Post Oct. 1, 2015, there has been a need to return cases for additional information and/or clarification. If an indication does not include a default code, additional information will be required to assign a primary diagnosis code.
The Official Guidelines for Coding and Reporting Section 1.A.18, Default Codes, instructs the following:
A code listed next to a main term in the ICD-10-CM Alphabetic Index is referred to as a default code. The default code represents that condition that is most commonly associated with the main term, or is the unspecified code for the condition. If a condition is documented in a medical record (for example, appendicitis) without any additional information such as acute or chronic, the default code should be assigned.
To better understand the need for this information, the following Q&A provides some guidelines:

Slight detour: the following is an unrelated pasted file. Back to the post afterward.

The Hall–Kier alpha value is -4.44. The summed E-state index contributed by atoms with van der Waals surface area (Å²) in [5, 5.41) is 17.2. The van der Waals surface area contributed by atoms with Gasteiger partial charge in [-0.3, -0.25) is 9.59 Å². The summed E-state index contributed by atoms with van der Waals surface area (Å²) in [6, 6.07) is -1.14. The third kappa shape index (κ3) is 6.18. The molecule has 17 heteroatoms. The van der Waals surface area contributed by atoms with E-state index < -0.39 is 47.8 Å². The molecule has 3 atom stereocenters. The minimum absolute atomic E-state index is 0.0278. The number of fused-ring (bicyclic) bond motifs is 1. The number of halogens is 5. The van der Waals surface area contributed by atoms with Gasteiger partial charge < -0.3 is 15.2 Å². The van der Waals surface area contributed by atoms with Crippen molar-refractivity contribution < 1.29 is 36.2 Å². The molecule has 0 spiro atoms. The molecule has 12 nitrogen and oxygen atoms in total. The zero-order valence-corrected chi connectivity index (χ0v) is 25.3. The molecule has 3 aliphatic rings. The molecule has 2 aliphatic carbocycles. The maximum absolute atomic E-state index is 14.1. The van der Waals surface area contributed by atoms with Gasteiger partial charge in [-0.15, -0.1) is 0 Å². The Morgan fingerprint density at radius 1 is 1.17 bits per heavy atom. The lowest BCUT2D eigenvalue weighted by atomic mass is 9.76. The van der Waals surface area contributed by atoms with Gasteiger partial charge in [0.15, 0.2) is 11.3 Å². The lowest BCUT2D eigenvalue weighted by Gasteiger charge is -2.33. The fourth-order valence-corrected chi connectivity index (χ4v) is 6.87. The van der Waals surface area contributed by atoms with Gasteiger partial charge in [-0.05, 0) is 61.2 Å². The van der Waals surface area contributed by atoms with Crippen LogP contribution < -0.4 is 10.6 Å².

Q: Why is an indication of "wound" or "laceration" not acceptable to code?
A: A wound or laceration is a codeable condition only when the site of the wound or laceration is documented. In ICD-10 there is no default code for an unspecified wound or laceration without documentation of the location.
Q: Why can’t we use an indication of "congestion" on a chest x-ray?
A: Per the alphabetic index of ICD10-CM, the term congestion requires knowing where the congestion is located. Is the congestion in the chest, or lung, or nasal, etc? Documentation of the site of congestion is needed to assign a primary diagnosis code.
Q: Nodule is indicated for chest CT, why is additional information needed?
A: The term "nodule" does not list a default code in the alphabetic index. The anatomic location or type of nodule is required to be able to assign a primary diagnosis.
Q: Ankle X-ray with an indication of "sprain"?
A: The anatomic location of the sprain will need to be specified before a primary diagnosis can be assigned.
While certain default codes may have existed previously in ICD-9, ICD-10 may now require documentation of additional specificity regarding the site or anatomic location of the condition.
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